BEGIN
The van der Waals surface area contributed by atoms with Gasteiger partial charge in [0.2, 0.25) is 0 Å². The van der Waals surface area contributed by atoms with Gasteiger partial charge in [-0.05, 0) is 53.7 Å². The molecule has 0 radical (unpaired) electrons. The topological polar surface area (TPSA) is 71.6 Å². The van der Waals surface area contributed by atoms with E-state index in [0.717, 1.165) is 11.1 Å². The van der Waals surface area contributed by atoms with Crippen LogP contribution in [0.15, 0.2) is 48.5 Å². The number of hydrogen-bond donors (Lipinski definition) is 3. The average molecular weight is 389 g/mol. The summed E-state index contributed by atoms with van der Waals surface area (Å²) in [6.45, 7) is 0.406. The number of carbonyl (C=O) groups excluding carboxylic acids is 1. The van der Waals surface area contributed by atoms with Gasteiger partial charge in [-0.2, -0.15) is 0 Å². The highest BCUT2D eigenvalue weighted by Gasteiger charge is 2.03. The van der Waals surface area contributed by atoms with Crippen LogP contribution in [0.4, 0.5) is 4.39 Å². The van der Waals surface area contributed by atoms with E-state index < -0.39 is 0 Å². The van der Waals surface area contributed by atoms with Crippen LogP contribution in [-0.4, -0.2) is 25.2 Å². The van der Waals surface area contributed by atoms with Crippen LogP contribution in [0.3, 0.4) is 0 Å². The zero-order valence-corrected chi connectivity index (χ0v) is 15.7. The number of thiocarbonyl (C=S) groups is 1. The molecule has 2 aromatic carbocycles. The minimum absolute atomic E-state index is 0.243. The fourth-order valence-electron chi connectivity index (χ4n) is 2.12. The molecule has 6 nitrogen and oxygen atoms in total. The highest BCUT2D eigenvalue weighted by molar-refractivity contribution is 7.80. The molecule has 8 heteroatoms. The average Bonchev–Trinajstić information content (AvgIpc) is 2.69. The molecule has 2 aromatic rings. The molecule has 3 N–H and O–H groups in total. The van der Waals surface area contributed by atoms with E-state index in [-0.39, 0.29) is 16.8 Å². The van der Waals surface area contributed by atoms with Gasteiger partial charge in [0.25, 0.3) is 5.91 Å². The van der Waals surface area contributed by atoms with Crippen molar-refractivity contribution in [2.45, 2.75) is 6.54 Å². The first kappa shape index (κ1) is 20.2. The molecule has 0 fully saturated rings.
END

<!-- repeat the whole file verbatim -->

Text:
The van der Waals surface area contributed by atoms with Gasteiger partial charge in [0.2, 0.25) is 0 Å². The van der Waals surface area contributed by atoms with Gasteiger partial charge in [-0.05, 0) is 53.7 Å². The molecule has 0 radical (unpaired) electrons. The topological polar surface area (TPSA) is 71.6 Å². The van der Waals surface area contributed by atoms with E-state index in [0.717, 1.165) is 11.1 Å². The van der Waals surface area contributed by atoms with Crippen LogP contribution in [0.15, 0.2) is 48.5 Å². The number of hydrogen-bond donors (Lipinski definition) is 3. The average molecular weight is 389 g/mol. The summed E-state index contributed by atoms with van der Waals surface area (Å²) in [6.45, 7) is 0.406. The number of carbonyl (C=O) groups excluding carboxylic acids is 1. The van der Waals surface area contributed by atoms with Gasteiger partial charge in [-0.2, -0.15) is 0 Å². The highest BCUT2D eigenvalue weighted by Gasteiger charge is 2.03. The van der Waals surface area contributed by atoms with Crippen LogP contribution in [0.4, 0.5) is 4.39 Å². The van der Waals surface area contributed by atoms with E-state index < -0.39 is 0 Å². The van der Waals surface area contributed by atoms with Crippen LogP contribution in [-0.4, -0.2) is 25.2 Å². The van der Waals surface area contributed by atoms with Crippen LogP contribution in [0.3, 0.4) is 0 Å². The zero-order valence-corrected chi connectivity index (χ0v) is 15.7. The number of thiocarbonyl (C=S) groups is 1. The molecule has 2 aromatic carbocycles. The minimum absolute atomic E-state index is 0.243. The fourth-order valence-electron chi connectivity index (χ4n) is 2.12. The molecule has 6 nitrogen and oxygen atoms in total. The highest BCUT2D eigenvalue weighted by molar-refractivity contribution is 7.80. The molecule has 8 heteroatoms. The average Bonchev–Trinajstić information content (AvgIpc) is 2.69. The molecule has 2 aromatic rings. The molecule has 3 N–H and O–H groups in total. The van der Waals surface area contributed by atoms with E-state index in [-0.39, 0.29) is 16.8 Å². The van der Waals surface area contributed by atoms with Gasteiger partial charge in [0.25, 0.3) is 5.91 Å². The van der Waals surface area contributed by atoms with Crippen molar-refractivity contribution in [2.45, 2.75) is 6.54 Å². The first kappa shape index (κ1) is 20.2. The molecule has 0 fully saturated rings.